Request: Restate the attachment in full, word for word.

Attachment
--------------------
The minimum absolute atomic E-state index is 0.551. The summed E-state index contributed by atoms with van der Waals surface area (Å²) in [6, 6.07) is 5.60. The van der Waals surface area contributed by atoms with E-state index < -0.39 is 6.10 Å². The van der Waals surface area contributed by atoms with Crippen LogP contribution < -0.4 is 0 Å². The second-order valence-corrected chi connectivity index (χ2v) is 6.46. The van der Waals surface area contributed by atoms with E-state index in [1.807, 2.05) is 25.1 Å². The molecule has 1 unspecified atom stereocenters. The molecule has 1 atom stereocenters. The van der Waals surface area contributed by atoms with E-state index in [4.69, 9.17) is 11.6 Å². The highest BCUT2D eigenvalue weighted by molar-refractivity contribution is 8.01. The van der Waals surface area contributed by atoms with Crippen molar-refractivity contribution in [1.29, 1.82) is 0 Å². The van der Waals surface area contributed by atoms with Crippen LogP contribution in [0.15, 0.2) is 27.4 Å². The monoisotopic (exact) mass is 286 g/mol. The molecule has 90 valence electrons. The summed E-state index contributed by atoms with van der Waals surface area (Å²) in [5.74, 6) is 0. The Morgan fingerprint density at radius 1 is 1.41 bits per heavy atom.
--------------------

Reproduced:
The minimum absolute atomic E-state index is 0.551. The summed E-state index contributed by atoms with van der Waals surface area (Å²) in [6, 6.07) is 5.60. The van der Waals surface area contributed by atoms with E-state index < -0.39 is 6.10 Å². The van der Waals surface area contributed by atoms with Crippen LogP contribution < -0.4 is 0 Å². The second-order valence-corrected chi connectivity index (χ2v) is 6.46. The van der Waals surface area contributed by atoms with E-state index in [1.807, 2.05) is 25.1 Å². The molecule has 1 unspecified atom stereocenters. The molecule has 1 atom stereocenters. The van der Waals surface area contributed by atoms with E-state index in [4.69, 9.17) is 11.6 Å². The highest BCUT2D eigenvalue weighted by molar-refractivity contribution is 8.01. The van der Waals surface area contributed by atoms with Crippen molar-refractivity contribution in [1.29, 1.82) is 0 Å². The van der Waals surface area contributed by atoms with Crippen LogP contribution in [0.15, 0.2) is 27.4 Å². The monoisotopic (exact) mass is 286 g/mol. The molecule has 90 valence electrons. The summed E-state index contributed by atoms with van der Waals surface area (Å²) in [5.74, 6) is 0. The Morgan fingerprint density at radius 1 is 1.41 bits per heavy atom.